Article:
Given that you have additional statistics that you can use for your vehicle classifier, you can allow for a higher proportion of false positives to get through.

A very similar problem to this is in the biological field with the detection of spikes in neural action potentials. The way this is commonly solved is by using the standard deviation (i.e., power) of a section of the input that is "known" to be free of signal and is therefore noise and using that standard deviation to set the threshold (in these applications the voltage threshold is set between 4 to 6 standard deviations of the noise). Of course, this has not solved the problem, as you still have to figure out how to get the signal out of your noise calculations.

A clever way to do this, is to rely on the statistics of the noise being Gaussian, and only use the tail of the total input distribution where you are almost assured that all you will see is noise. And infer the noise standard deviation only from that tail. A family of algorithms can be derived from this, in neural spike detection these are known as the ADAband family of algorithms.

The idea is:

  1. calculate the power (squared magnitude) of the input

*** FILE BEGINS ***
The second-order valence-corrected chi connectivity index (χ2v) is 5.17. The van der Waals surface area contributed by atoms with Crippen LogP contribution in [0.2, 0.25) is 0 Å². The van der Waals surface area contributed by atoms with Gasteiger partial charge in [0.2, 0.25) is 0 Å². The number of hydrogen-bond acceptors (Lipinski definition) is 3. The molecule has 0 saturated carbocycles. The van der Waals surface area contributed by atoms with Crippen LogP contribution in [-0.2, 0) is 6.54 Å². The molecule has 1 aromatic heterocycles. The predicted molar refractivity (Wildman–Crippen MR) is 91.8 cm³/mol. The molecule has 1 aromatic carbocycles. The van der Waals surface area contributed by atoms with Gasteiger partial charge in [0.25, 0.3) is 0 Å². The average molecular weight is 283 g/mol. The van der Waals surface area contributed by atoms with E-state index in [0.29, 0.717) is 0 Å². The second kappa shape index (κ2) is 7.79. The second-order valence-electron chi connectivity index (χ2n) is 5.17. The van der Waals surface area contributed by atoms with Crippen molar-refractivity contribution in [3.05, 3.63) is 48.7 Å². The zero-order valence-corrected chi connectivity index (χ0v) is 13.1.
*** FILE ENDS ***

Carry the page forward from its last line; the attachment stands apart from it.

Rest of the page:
2. calculate a short-term estimate of the standard deviation using a small number of samples.
  3. store a number of estimates, let's say 100 (a longer time segment) in an array.
  4. sort the stored values (this is in a sense similar to a median filter).
  5. use only the bottom bins (e.g., the first 15 represent the bottom 15% of the corrected standard deviation estimates.
  6. weigh each bin appropriately according to the chi-squared distribution it comes from and combine them to produce a better standard deviation estimate.
  7. appropriately filter/combine successive estimates to reduce its variability.

Do note that this is just to obtain a reasonable estimate for the threshold. Any classification algorithm (including CUMSUM) would require a threshold to be defined. The advantage here is that the threshold adapts to the conditions of the input.

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Perhaps you could try a CUSUM-like algorithm. This algorithm works by detecting the change in a statistic, typically the mean. In your case, you want to detect a change in the "mean " frequency.

https://en.wikipedia.org/wiki/CUSUM

There are other change-detection algorithms, such as the filtered-derivative algorithm which could work well for you. But for the filtered-derivative, you need to specify a window length of say 10 seconds. So if the change occurs in more than 10 seconds, you could miss that event.

https://hal.archives-ouvertes.fr/hal-00461214v1/document

Just to clarify, the CUSUM algorithm is more complex but more flexible as you don't need to specify a window length which can increase latency, in your case a CUSUM-like algorithm might be more appropriate as you likely need low latency.

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  • $\begingroup$ A car entering a 1m square should be faster than 10 seconds even while parking i guess. Thank you I'll look into this tomorrow $\endgroup$ – Bruce Mar 28 at 15:55